RABAT, Morocco -- Moroccan police have arrested a Belgian man of Moroccan descent linked to the Islamic State of Iraq and Syria (ISIS) and who had a "direct relationship" to attackers who carried out the Paris attacks just over two months ago, the Interior Ministry said Monday.
The man had traveled to Syria with one of the Paris suicide bombers, where he received military training and built relationships with ISIS field commanders, "including the mastermind" of the Paris attacks, and others who threatened attacks in France and Belgium, the ministry said in a statement.
CBSN will debut a report tonight at 8 p.m. ET on the conditions of exclusion and frustration that have contributed to rise of radicalism in France. Watch it here.
The statement identified the suspect only by the initials J.A., and didn't explain his suspected relationship to the Paris attackers. Several of the Islamic extremists who targeted a Paris rock concert, stadium and cafes had Moroccan origins and links to Belgium. The attacks on Nov. 13 killed 130 people.
The ministry said in a statement that the man was arrested Friday in the town of Mohammedia, near Casablanca, after traveling through Turkey, Germany, the Netherlands and Belgium. It said the suspect is under investigation.
Belgian prosecutors didn't immediately comment on the arrest.
At least one of the Paris attackers remains at large.
Morocco has emerged as a key ally for European investigators trying to piece together the geography of the Nov. 13 attacks. The head of Morocco's Central Bureau of Judicial Investigations, dubbed the 'Moroccan FBI', told the Associated Press in a recent interview that his country put French and Belgian police on the trail of the network behind the Paris attacks.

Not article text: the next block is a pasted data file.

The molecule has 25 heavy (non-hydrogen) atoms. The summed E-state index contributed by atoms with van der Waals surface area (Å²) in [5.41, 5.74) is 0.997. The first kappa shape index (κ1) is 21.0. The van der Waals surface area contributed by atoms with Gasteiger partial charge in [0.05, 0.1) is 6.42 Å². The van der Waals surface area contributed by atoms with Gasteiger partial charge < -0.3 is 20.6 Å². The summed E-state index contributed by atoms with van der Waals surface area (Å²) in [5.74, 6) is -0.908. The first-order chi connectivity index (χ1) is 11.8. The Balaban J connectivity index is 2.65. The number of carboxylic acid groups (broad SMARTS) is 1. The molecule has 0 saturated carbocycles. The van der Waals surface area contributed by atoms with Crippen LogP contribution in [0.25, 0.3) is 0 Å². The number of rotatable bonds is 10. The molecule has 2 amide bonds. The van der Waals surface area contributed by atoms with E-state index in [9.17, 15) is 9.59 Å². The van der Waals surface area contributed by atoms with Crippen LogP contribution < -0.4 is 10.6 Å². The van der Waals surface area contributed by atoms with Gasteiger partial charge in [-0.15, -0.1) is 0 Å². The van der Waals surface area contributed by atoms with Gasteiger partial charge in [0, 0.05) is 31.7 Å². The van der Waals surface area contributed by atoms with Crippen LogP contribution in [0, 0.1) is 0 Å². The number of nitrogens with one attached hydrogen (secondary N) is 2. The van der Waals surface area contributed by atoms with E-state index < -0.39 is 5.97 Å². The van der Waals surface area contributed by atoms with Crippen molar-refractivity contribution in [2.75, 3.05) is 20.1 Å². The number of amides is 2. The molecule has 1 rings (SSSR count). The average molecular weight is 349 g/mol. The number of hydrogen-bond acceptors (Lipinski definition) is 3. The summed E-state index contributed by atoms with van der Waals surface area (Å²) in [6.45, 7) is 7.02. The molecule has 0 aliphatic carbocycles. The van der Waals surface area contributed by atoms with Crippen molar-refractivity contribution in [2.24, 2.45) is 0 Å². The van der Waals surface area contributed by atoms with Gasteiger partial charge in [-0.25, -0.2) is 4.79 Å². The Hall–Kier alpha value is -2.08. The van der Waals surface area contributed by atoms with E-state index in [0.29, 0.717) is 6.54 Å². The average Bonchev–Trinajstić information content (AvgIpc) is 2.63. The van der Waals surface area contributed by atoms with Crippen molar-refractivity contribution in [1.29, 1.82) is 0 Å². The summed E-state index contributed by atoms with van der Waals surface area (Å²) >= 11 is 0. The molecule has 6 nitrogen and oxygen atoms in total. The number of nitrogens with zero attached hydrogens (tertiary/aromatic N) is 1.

Several of the attackers lived in the Brussels neighborhood of Molenbeek, home to numerous Belgians of Moroccan descent.
The most high-profile fugitive in the attacks is French national Salah Abdesalam, who has been the subject of an intense international manhunt since he slipped through the fingers of police in the days after the attacks.
Abdesalam may also hold Belgian citizenship, but it is not believed that he ever travelled to join the fighting inside Syria.
There are also at least three other people still being sought by investigators for their alleged roles in the Paris carnage; two of whom are believed to have been involved at a very senior level in the planning of the attacks. French media have identified them only by what are believed to be false identities, and their whereabouts are unknown.
The third suspect is a man who was caught on security video with Abdesalam soon after the attack. His exact role in the attacks is not clear.
Abdelhamid Abaaoud, who police believed planned the attacks, was killed in a deadly raid on an apartment in the Paris neighborhood of Saint-Denis.